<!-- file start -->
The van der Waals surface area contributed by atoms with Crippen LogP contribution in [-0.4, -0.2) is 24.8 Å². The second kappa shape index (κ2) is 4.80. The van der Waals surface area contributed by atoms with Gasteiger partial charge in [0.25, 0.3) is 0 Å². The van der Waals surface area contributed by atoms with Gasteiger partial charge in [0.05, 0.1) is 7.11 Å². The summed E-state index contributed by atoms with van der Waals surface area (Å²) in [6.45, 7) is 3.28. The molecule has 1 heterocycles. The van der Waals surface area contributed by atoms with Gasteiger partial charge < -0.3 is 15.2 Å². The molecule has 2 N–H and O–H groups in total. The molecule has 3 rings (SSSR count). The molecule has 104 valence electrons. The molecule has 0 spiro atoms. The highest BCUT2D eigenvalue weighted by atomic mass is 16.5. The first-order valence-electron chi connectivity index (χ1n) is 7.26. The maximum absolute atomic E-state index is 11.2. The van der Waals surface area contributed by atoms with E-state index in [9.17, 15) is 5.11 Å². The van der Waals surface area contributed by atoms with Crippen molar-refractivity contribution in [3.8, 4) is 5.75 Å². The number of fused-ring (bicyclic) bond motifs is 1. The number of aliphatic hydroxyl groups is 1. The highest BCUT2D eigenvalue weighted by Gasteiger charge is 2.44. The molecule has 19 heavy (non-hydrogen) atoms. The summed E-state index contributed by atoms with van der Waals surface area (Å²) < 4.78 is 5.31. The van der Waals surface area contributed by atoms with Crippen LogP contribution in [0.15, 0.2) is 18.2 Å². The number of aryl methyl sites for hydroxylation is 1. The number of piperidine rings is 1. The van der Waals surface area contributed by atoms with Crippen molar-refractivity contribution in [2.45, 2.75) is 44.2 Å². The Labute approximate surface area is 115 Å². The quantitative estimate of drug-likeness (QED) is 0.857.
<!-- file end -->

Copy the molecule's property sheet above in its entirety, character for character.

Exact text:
The van der Waals surface area contributed by atoms with Crippen LogP contribution in [-0.4, -0.2) is 24.8 Å². The second kappa shape index (κ2) is 4.80. The van der Waals surface area contributed by atoms with Gasteiger partial charge in [0.25, 0.3) is 0 Å². The van der Waals surface area contributed by atoms with Gasteiger partial charge in [0.05, 0.1) is 7.11 Å². The summed E-state index contributed by atoms with van der Waals surface area (Å²) in [6.45, 7) is 3.28. The molecule has 1 heterocycles. The van der Waals surface area contributed by atoms with Gasteiger partial charge < -0.3 is 15.2 Å². The molecule has 2 N–H and O–H groups in total. The molecule has 3 rings (SSSR count). The molecule has 104 valence electrons. The molecule has 0 spiro atoms. The highest BCUT2D eigenvalue weighted by atomic mass is 16.5. The first-order valence-electron chi connectivity index (χ1n) is 7.26. The maximum absolute atomic E-state index is 11.2. The van der Waals surface area contributed by atoms with E-state index in [9.17, 15) is 5.11 Å². The van der Waals surface area contributed by atoms with Crippen molar-refractivity contribution in [3.8, 4) is 5.75 Å². The number of fused-ring (bicyclic) bond motifs is 1. The number of aliphatic hydroxyl groups is 1. The highest BCUT2D eigenvalue weighted by Gasteiger charge is 2.44. The molecule has 19 heavy (non-hydrogen) atoms. The summed E-state index contributed by atoms with van der Waals surface area (Å²) < 4.78 is 5.31. The van der Waals surface area contributed by atoms with Crippen LogP contribution in [0.15, 0.2) is 18.2 Å². The number of aryl methyl sites for hydroxylation is 1. The number of piperidine rings is 1. The van der Waals surface area contributed by atoms with Crippen molar-refractivity contribution in [2.45, 2.75) is 44.2 Å². The Labute approximate surface area is 115 Å². The quantitative estimate of drug-likeness (QED) is 0.857.